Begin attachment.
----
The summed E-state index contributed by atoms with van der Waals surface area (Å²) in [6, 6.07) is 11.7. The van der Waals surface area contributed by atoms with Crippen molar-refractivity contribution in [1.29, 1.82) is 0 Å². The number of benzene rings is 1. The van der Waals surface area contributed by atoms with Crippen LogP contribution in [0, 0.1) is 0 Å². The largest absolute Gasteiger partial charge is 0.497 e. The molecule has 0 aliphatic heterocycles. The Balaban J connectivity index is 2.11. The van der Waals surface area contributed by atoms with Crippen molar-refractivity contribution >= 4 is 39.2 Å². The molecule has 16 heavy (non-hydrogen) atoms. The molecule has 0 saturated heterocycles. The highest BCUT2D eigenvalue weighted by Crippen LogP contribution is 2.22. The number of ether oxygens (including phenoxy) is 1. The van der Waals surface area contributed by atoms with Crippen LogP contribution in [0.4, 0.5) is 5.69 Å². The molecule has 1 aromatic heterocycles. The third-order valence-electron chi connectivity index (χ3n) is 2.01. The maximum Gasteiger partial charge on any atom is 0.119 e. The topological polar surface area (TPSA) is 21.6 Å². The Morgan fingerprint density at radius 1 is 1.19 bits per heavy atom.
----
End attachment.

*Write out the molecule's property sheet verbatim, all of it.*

The summed E-state index contributed by atoms with van der Waals surface area (Å²) in [6, 6.07) is 11.7. The van der Waals surface area contributed by atoms with Crippen molar-refractivity contribution in [1.29, 1.82) is 0 Å². The number of benzene rings is 1. The van der Waals surface area contributed by atoms with Crippen LogP contribution in [0, 0.1) is 0 Å². The largest absolute Gasteiger partial charge is 0.497 e. The molecule has 0 aliphatic heterocycles. The Balaban J connectivity index is 2.11. The van der Waals surface area contributed by atoms with Crippen molar-refractivity contribution >= 4 is 39.2 Å². The molecule has 16 heavy (non-hydrogen) atoms. The molecule has 0 saturated heterocycles. The highest BCUT2D eigenvalue weighted by Crippen LogP contribution is 2.22. The number of ether oxygens (including phenoxy) is 1. The van der Waals surface area contributed by atoms with Crippen LogP contribution in [0.4, 0.5) is 5.69 Å². The molecule has 1 aromatic heterocycles. The third-order valence-electron chi connectivity index (χ3n) is 2.01. The maximum Gasteiger partial charge on any atom is 0.119 e. The topological polar surface area (TPSA) is 21.6 Å². The Morgan fingerprint density at radius 1 is 1.19 bits per heavy atom.